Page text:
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Can the Members of an LLC Pay Themselves Salaries or Do They Have to Take Distributions?

S Corporation, Salaries, Self Employment, Self Employment Tax, Taxable Income

How the members of a limited liability company (LLC) are compensated for their services and how they are taxed depends on whether it is a single-member or multi-member LLC, how the LLC elects to be treated for tax purposes, and on what the members of the LLC agree.

As pointed out by the IRS, LLCs are entities created by state law. The IRS treats a single member LLC as a disregarded entity unless it elects to be taxed as a corporation. As a disregarded entity, a single-member LLC is treated as a sole proprietorship and the owner would report the income and expenses from the business of the LLC on Schedule C, E, or F, depending on the LLC’s business. The net income would be subject to federal income tax at the individual’s tax rates and could also be subject to self-employment tax, which is the equivalent of Social Security and Medicare taxes.

An LLC with two or more members would be treated as a partnership for tax purposes, unless the LLC elects to be treated as a corporation. If no election is made, the LLC could not pay its members a salary. But it could make guaranteed payments to the members for their services. The guaranteed payments would reduce the net profits in the LLC to be passed through to the members. As indicated by Laura A. Collins in Entrepreneur, the members who receive guaranteed payments would be subject to self-employment tax on those payments and would generally have to make estimated income tax payments.

LLCs that elect to be treated as corporations could pay the members a salary. The salaries would be a tax-deductible expense for the LLC provided the employment relationship meets IRS requirements, as pointed out by Jeff Franco on Legal Zoom. And the salaries would be taxable income to the members. Additional distributions could be made from the LLC to the members in the form of dividends, which would be taxable income for the members. The LLC treated as a corporation would have to file a corporate income tax return and pay taxes at the corporate rate on its net income.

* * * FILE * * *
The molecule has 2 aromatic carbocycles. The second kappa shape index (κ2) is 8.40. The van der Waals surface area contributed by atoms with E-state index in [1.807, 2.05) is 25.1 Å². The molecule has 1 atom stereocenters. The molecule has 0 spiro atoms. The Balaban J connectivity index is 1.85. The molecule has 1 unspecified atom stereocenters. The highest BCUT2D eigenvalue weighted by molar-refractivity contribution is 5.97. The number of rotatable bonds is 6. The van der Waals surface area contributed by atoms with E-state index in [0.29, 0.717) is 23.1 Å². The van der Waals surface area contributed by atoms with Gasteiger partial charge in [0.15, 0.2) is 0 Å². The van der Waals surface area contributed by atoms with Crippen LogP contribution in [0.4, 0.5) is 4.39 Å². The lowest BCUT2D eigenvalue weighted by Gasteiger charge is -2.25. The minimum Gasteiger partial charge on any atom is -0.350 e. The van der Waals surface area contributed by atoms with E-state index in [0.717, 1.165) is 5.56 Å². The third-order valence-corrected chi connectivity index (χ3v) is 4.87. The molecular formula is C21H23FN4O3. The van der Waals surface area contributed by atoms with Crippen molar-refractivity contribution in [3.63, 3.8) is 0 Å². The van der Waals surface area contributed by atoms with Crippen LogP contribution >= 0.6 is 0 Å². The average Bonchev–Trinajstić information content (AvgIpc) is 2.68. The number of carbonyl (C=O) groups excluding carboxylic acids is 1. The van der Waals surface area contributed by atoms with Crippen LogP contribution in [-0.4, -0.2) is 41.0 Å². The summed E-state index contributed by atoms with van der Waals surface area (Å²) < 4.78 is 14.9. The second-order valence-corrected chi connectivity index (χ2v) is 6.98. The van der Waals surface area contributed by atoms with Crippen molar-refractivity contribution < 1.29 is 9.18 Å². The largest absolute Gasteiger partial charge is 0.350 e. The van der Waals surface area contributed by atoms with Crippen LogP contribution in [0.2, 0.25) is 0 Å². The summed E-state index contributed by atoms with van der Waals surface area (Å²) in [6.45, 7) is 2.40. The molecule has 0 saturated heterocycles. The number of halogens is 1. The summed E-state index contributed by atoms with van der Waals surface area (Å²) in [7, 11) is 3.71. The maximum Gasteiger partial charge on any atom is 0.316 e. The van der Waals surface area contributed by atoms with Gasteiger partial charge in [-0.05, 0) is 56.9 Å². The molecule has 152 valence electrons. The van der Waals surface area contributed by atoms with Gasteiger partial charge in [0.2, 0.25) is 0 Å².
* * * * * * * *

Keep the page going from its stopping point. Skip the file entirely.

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An LLC that elects to be treated as an S corporation could also pay the members a salary. The salaries would be a tax-deductible expense for the LLC and would be taxable income for the individual members.

An S corporation is treated like a partnership in that the income and expenses are passed through to the members. The members would be subject to income tax on their share of the LLC’s net profits, whether or not they are distributed. But they would not be subject to self-employment tax on distributions of net profits.

But, as pointed out in a response by Leonora Chu to a question on CNN Money and by the IRS, an S corporation that pays out only distributions and no salaries could be challenged by the IRS. For that reason, LLCs that file as S corporations often pay their members salaries according to an industry standard amount.

It should be noted that an LLC could have employees who are not members. These employees would be subject to the normal payroll requirements. FICA taxes and federal and state income taxes would have to be withheld from the employees’ salaries and wages, unemployment taxes would generally need to be paid, payroll tax returns would have to be filed, and W-2s would have to be issued for the employees at year-end.


Lenora Chu, How to cut the tax bill on your self-employment salary, CNN Money

Jeff Franco, Can LLC Members Take a Salary? Legal Zoom

Laura A. Collins, Salary Payments in an LLC, Entrepreneur

S Corporation Employees, Shareholders and Corporate Officers, IRS

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Single Member Limited Liability Companies, IRS